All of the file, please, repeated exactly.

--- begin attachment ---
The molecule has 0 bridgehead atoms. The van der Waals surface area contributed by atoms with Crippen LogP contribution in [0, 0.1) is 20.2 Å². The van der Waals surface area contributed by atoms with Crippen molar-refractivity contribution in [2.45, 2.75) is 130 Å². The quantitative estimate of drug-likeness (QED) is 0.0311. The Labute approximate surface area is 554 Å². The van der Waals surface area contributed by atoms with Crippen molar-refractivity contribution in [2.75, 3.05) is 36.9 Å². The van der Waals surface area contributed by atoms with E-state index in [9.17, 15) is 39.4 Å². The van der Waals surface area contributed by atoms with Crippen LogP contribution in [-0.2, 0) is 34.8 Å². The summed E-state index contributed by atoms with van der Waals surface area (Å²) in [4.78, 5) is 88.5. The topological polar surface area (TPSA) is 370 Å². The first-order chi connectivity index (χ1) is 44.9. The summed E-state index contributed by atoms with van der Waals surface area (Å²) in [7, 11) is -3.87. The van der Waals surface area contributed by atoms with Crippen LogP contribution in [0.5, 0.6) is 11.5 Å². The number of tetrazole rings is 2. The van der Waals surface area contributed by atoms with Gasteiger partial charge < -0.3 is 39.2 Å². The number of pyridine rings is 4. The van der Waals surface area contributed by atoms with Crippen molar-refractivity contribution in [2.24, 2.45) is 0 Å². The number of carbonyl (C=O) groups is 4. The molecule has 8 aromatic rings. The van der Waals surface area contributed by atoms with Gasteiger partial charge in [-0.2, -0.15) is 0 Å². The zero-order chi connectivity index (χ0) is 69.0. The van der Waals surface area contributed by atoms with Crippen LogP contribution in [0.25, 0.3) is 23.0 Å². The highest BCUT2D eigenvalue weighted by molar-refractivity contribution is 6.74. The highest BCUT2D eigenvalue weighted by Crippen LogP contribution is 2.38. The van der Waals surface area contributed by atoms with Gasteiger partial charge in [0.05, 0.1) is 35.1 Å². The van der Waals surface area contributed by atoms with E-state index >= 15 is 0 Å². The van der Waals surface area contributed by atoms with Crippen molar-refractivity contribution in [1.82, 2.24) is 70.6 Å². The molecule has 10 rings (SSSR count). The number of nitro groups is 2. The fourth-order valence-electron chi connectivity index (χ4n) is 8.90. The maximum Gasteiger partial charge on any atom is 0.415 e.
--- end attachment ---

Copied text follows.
The molecule has 0 bridgehead atoms. The van der Waals surface area contributed by atoms with Crippen LogP contribution in [0, 0.1) is 20.2 Å². The van der Waals surface area contributed by atoms with Crippen molar-refractivity contribution in [2.45, 2.75) is 130 Å². The quantitative estimate of drug-likeness (QED) is 0.0311. The Labute approximate surface area is 554 Å². The van der Waals surface area contributed by atoms with Crippen molar-refractivity contribution in [2.75, 3.05) is 36.9 Å². The van der Waals surface area contributed by atoms with E-state index in [9.17, 15) is 39.4 Å². The van der Waals surface area contributed by atoms with Crippen LogP contribution in [-0.2, 0) is 34.8 Å². The summed E-state index contributed by atoms with van der Waals surface area (Å²) in [4.78, 5) is 88.5. The topological polar surface area (TPSA) is 370 Å². The first-order chi connectivity index (χ1) is 44.9. The summed E-state index contributed by atoms with van der Waals surface area (Å²) in [7, 11) is -3.87. The van der Waals surface area contributed by atoms with Crippen LogP contribution in [0.5, 0.6) is 11.5 Å². The number of tetrazole rings is 2. The van der Waals surface area contributed by atoms with Gasteiger partial charge < -0.3 is 39.2 Å². The number of pyridine rings is 4. The van der Waals surface area contributed by atoms with Crippen molar-refractivity contribution in [2.24, 2.45) is 0 Å². The number of carbonyl (C=O) groups is 4. The molecule has 8 aromatic rings. The van der Waals surface area contributed by atoms with Gasteiger partial charge in [-0.2, -0.15) is 0 Å². The zero-order chi connectivity index (χ0) is 69.0. The van der Waals surface area contributed by atoms with Crippen LogP contribution in [0.25, 0.3) is 23.0 Å². The highest BCUT2D eigenvalue weighted by molar-refractivity contribution is 6.74. The highest BCUT2D eigenvalue weighted by Crippen LogP contribution is 2.38. The van der Waals surface area contributed by atoms with Gasteiger partial charge in [0.05, 0.1) is 35.1 Å². The van der Waals surface area contributed by atoms with E-state index >= 15 is 0 Å². The van der Waals surface area contributed by atoms with Crippen molar-refractivity contribution in [1.82, 2.24) is 70.6 Å². The molecule has 10 rings (SSSR count). The number of nitro groups is 2. The fourth-order valence-electron chi connectivity index (χ4n) is 8.90. The maximum Gasteiger partial charge on any atom is 0.415 e.